Copyleft crusader and Harvard professor Larry Lessig gave a new talk at CERN last week about copyright and how it has affected open access to academic or scientific information, with a bit of commentary about YouTube Copyright School. As usual, it's blistering commentary. "It's time to recognize that free access – as in 'free' as in speech access – is no fad, and it's time to push this non-fad war broadly in the context of science," says Lessig.
Whereas copyright tends to focus on protecting an artist's ability to make money from her work, a scientist doesn't use similar incentives. And yet, her work is often kept within the gates of the ivory tower, reserved for those whose universities or institutions have purchased access, often at high costs. (There are exceptions, the open database arxiv.org the most notable among them.) For science in the age of the internet, which wants ideas to spread as widely as possible to encourage more creativity and development, this isn't just bad, argues Lessig, convincingly: it's immoral.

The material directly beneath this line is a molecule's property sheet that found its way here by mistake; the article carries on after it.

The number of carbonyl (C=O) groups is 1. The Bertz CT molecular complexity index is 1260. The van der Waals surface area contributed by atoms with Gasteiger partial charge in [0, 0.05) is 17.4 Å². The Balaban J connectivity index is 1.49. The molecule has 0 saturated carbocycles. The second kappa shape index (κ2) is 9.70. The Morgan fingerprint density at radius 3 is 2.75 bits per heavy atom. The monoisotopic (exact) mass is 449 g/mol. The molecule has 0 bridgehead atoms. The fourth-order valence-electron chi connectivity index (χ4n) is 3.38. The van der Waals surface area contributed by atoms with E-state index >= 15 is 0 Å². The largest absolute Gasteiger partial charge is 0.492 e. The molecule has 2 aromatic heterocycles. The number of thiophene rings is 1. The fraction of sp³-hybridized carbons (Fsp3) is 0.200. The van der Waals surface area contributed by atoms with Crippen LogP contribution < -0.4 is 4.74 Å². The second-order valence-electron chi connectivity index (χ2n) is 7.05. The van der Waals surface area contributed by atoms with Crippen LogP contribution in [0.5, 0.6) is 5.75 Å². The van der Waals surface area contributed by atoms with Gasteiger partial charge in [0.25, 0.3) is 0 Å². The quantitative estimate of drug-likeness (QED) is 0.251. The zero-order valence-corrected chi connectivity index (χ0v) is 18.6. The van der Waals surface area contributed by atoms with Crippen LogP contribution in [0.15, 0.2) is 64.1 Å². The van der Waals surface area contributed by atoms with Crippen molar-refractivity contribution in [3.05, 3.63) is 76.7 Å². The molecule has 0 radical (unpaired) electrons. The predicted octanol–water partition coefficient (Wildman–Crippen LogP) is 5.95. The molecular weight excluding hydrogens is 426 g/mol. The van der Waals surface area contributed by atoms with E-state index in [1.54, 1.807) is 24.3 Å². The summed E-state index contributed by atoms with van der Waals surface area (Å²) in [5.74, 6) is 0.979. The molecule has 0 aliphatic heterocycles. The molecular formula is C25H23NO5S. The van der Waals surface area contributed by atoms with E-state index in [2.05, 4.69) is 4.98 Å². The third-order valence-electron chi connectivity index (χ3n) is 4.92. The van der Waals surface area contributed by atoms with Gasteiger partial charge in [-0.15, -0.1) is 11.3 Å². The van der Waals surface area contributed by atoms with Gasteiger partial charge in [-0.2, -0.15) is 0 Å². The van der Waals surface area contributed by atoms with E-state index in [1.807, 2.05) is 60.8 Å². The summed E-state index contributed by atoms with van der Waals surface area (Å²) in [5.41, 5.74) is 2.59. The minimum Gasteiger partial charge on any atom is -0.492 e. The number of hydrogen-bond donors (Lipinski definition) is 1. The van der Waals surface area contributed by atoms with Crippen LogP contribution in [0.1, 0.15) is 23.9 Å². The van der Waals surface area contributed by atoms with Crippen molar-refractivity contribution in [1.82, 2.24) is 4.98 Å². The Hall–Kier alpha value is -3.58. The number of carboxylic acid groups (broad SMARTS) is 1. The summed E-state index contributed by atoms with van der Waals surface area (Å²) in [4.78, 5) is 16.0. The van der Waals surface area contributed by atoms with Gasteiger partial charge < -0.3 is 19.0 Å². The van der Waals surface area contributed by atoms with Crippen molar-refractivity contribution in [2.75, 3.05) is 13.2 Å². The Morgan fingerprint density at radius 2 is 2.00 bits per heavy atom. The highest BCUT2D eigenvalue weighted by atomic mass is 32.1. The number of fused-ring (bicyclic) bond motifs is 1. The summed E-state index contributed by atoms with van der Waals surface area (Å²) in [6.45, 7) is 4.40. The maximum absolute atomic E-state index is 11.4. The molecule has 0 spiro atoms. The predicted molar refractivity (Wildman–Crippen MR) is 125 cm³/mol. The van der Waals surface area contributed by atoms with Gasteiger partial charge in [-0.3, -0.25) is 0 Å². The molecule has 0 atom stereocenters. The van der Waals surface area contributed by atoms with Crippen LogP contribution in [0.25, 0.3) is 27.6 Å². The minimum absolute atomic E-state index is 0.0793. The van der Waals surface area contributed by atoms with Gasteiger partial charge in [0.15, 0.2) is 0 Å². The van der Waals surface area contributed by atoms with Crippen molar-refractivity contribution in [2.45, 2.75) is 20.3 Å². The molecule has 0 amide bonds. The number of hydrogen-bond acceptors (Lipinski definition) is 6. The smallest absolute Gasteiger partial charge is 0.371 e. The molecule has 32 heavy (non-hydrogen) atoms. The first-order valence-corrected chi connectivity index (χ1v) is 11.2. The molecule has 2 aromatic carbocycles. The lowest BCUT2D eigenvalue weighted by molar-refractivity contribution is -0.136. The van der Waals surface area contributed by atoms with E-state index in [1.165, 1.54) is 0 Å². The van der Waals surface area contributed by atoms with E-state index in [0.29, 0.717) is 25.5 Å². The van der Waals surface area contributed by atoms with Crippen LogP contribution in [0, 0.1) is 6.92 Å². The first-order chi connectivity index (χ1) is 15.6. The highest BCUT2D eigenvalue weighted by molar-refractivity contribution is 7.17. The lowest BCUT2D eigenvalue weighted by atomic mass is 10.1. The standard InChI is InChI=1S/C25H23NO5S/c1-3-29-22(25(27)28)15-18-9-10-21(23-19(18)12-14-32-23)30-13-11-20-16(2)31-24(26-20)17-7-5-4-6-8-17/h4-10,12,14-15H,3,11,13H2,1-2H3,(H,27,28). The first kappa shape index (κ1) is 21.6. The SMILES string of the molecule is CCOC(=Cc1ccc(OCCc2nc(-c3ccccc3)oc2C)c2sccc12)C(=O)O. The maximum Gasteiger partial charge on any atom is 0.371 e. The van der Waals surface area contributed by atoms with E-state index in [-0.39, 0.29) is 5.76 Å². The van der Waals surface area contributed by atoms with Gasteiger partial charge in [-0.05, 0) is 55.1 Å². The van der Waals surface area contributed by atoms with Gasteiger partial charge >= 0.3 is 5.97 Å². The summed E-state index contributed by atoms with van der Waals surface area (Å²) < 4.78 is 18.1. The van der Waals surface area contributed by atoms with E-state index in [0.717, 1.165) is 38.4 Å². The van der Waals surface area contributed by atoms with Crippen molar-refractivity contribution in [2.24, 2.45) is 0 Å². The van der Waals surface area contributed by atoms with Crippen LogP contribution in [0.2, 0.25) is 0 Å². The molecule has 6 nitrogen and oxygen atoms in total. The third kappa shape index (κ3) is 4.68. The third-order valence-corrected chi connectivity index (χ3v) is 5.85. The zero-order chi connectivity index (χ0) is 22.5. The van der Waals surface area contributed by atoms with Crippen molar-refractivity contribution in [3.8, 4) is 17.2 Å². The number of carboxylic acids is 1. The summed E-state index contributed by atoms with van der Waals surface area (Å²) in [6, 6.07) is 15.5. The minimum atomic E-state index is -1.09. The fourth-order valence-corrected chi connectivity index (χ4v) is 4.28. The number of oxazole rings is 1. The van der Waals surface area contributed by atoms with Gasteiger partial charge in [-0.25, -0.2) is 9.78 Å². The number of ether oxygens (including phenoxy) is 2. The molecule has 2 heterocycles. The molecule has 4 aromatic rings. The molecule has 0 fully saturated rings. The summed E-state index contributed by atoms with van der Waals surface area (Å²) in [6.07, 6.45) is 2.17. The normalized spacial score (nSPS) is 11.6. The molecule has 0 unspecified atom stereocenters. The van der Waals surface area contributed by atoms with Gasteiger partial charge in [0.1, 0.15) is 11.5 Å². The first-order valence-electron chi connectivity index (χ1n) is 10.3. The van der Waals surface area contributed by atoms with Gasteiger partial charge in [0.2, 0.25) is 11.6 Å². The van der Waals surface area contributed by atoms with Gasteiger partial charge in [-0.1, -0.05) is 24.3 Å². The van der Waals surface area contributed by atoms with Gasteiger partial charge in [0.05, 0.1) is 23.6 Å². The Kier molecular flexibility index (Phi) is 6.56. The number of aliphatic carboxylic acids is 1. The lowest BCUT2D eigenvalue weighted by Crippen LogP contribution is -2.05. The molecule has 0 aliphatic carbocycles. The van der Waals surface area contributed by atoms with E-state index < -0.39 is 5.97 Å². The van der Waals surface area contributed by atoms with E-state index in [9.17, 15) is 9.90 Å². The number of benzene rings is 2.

The copyright Motherboard
Where the Digital Rights Debate Stands: Creative Commons Founder Lawrence Lessig at Vimeo